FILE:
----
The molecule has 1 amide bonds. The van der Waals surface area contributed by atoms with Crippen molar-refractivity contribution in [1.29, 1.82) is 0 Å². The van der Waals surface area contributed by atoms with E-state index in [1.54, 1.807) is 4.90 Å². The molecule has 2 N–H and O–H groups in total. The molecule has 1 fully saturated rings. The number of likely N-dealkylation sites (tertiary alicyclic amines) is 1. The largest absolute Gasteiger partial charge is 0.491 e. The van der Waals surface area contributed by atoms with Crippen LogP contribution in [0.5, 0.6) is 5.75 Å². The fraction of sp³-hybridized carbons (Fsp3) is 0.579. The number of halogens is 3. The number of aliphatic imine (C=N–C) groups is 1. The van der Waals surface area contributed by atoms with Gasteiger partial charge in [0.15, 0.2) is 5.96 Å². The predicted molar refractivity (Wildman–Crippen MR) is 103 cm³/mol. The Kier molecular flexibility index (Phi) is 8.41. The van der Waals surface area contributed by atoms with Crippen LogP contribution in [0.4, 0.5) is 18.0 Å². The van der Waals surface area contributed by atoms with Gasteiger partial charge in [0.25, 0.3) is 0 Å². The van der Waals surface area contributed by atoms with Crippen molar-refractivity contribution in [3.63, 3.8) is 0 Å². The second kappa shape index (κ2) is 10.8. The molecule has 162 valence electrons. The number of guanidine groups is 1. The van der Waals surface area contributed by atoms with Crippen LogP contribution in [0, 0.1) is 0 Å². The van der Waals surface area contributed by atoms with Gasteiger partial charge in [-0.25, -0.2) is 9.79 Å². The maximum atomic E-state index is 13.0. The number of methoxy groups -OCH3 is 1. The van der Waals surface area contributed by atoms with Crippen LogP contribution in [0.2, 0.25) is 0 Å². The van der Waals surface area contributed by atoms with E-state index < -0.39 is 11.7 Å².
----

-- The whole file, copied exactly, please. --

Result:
The molecule has 1 amide bonds. The van der Waals surface area contributed by atoms with Crippen molar-refractivity contribution in [1.29, 1.82) is 0 Å². The van der Waals surface area contributed by atoms with E-state index in [1.54, 1.807) is 4.90 Å². The molecule has 2 N–H and O–H groups in total. The molecule has 1 fully saturated rings. The number of likely N-dealkylation sites (tertiary alicyclic amines) is 1. The largest absolute Gasteiger partial charge is 0.491 e. The van der Waals surface area contributed by atoms with Crippen LogP contribution in [0.5, 0.6) is 5.75 Å². The fraction of sp³-hybridized carbons (Fsp3) is 0.579. The number of halogens is 3. The number of aliphatic imine (C=N–C) groups is 1. The van der Waals surface area contributed by atoms with Gasteiger partial charge in [0.15, 0.2) is 5.96 Å². The predicted molar refractivity (Wildman–Crippen MR) is 103 cm³/mol. The Kier molecular flexibility index (Phi) is 8.41. The van der Waals surface area contributed by atoms with Crippen LogP contribution in [0.4, 0.5) is 18.0 Å². The van der Waals surface area contributed by atoms with Gasteiger partial charge in [0.25, 0.3) is 0 Å². The van der Waals surface area contributed by atoms with Crippen molar-refractivity contribution in [3.63, 3.8) is 0 Å². The second kappa shape index (κ2) is 10.8. The molecule has 162 valence electrons. The number of guanidine groups is 1. The van der Waals surface area contributed by atoms with Crippen LogP contribution in [0, 0.1) is 0 Å². The van der Waals surface area contributed by atoms with Gasteiger partial charge in [-0.25, -0.2) is 9.79 Å². The maximum atomic E-state index is 13.0. The number of methoxy groups -OCH3 is 1. The van der Waals surface area contributed by atoms with Crippen LogP contribution in [0.2, 0.25) is 0 Å². The van der Waals surface area contributed by atoms with E-state index < -0.39 is 11.7 Å².